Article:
America’s borders are broken. There is no more simple way to say it. We must shut the back door of illegal immigration, so the front door of legal immigration can remain open. Securing the border, insisting companies hire only legal workers, rejecting amnesty and rewarding those who play by the rules are necessary before Congress considers a temporary guest worker program.
Secure our Border. I supported the Secure Fence Act of 2006 and continue to fight to ensure full funding for border security, through fencing, electronic sensors and a more robust Border Patrol presence.
Stop Illegal Hiring. America can take a large step in the right direction by simply stopping businesses from hiring illegal workers and giving honest employers the tools they need to hire legal workers. That’s why I have supporting the verfication of employees through modern technology. Bills I have championed created a database that employers can quickly and accurately tap to make sure their employees are able to work legally in the United States. Once an effective employment verification system is in place, enforcement becomes easier and those that may cross the border illegally have less of an incentive to do so.
Reject Amnesty. I have always been, and remain, adamantly opposed to any legislation that grants amnesty to illegal aliens.
Protect our Border Patrol. Law enforcement officers have incredibly tough jobs protecting our safety. We shouldn’t make it harder on them. That’s why I was deeply troubled that two border patrol agents, Ignacio Ramos and Jose Compean, were sentenced to 11 and 12 years in prison for misusing their weapons in the line of duty. There’s no doubt these two men committed a crime, but the minimum sentences these men received were too harsh. The sentencing law was originally created to punish criminals using weapons during the commission of a crime, not against armed law enforcement officers making split-second decisions while pursuing criminals evading arrest.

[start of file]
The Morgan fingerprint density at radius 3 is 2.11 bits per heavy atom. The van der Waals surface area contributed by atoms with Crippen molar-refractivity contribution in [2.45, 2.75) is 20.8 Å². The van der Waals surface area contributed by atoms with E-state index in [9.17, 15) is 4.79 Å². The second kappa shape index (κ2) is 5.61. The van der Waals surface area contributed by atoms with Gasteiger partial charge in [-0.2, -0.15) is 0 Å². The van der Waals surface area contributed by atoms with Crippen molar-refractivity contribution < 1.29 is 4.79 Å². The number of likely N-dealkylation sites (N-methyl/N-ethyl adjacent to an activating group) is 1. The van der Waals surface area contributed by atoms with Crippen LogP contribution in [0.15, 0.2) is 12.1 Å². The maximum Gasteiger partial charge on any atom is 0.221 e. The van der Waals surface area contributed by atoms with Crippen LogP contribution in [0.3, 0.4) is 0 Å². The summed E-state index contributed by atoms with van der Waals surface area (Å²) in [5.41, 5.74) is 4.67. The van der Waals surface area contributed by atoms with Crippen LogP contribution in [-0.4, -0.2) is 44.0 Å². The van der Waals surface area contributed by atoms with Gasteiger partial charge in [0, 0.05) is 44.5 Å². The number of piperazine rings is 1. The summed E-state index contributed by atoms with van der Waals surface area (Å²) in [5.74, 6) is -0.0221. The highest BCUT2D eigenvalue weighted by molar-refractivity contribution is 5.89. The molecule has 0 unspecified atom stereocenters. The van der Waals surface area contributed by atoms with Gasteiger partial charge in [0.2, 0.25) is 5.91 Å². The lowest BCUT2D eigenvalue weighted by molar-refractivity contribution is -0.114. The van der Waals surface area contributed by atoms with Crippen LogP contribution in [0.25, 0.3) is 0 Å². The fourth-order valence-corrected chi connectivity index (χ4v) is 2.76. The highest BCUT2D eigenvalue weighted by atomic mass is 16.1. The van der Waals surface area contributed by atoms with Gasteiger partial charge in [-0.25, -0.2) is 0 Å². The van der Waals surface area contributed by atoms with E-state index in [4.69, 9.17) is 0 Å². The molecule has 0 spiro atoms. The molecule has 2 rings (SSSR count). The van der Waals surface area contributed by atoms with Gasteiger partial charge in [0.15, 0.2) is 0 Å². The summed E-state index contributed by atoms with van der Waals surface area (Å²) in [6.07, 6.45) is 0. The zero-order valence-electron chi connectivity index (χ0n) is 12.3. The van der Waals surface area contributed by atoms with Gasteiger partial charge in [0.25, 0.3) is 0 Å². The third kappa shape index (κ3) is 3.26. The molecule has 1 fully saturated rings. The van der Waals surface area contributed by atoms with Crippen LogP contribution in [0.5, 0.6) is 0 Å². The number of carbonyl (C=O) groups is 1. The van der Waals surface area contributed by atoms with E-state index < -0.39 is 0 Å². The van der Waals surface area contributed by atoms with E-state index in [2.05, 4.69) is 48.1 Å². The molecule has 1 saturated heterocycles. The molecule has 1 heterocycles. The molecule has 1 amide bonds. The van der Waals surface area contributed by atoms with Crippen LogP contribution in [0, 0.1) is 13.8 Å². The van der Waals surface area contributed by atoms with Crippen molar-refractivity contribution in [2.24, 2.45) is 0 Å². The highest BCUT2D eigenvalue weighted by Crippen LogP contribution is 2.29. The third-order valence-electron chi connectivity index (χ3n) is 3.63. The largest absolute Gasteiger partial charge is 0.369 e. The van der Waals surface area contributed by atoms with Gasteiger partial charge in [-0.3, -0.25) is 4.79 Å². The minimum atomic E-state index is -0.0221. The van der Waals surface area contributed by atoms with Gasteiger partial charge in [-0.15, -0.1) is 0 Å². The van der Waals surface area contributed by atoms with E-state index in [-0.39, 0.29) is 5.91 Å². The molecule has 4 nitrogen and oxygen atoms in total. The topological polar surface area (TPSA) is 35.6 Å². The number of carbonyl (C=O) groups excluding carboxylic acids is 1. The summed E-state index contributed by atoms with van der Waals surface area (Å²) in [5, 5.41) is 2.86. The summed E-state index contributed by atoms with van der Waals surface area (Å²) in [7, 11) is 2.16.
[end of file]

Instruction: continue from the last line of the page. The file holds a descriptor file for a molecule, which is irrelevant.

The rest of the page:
To help right this wrong and protect other border patrol agents from enhanced penalties designed for everyday criminals, I introduced, H.R. 6367, to create a narrowly defined exception for law enforcement officers, using a seven-part test in the criminal code that defines punishment for crimes involving firearms. If satisfied, it would prevent law enforcement officers who have been sentenced in a crime from having their sentences enhanced because they used their firearm while on duty and in pursuit of a criminal they believed to be violent and dangerous.
The legislation gained early support from the Federal Hispanic Law Enforcement Officers Association and Friends of the Border Patrol. I, and 74 other Members of Congress, wrote a letter to President Bush asking him to commute the sentences of former Border Patrol agents Ramos and Compean, which he did before leaving office.
Investigate Fast & Furious. I am a sponsor of a bill calling for a U.S. House vote of of 'No Confidence' over U.S. Attorney General Eric Holder's handling of Fast & Furious, an ill-fated operation that “allowed thousands of weapons of various types to be illegally sold and or transferred from the United States to violent drug cartels and known criminals in Mexico and elsewhere.” The resolution also points out that due to “failure to properly control, monitor, or establish Operation Fast and Furious, it is likely Mexican nationals were killed or wounded by weapons sold through this scheme,” and that “evidence further suggests that such guns have been used in the United States, and may be involved in the death of Border Patrol Agent Brian Terry.”
There is no question that our country has been made better by the law abiding people who came to this country seeking to assimilate into our culture and to make a better future for their family. As we work to solve our illegal immigration problems, we should always remain true to our values, respect the rule of law, and be good stewards of taxpayer dollars.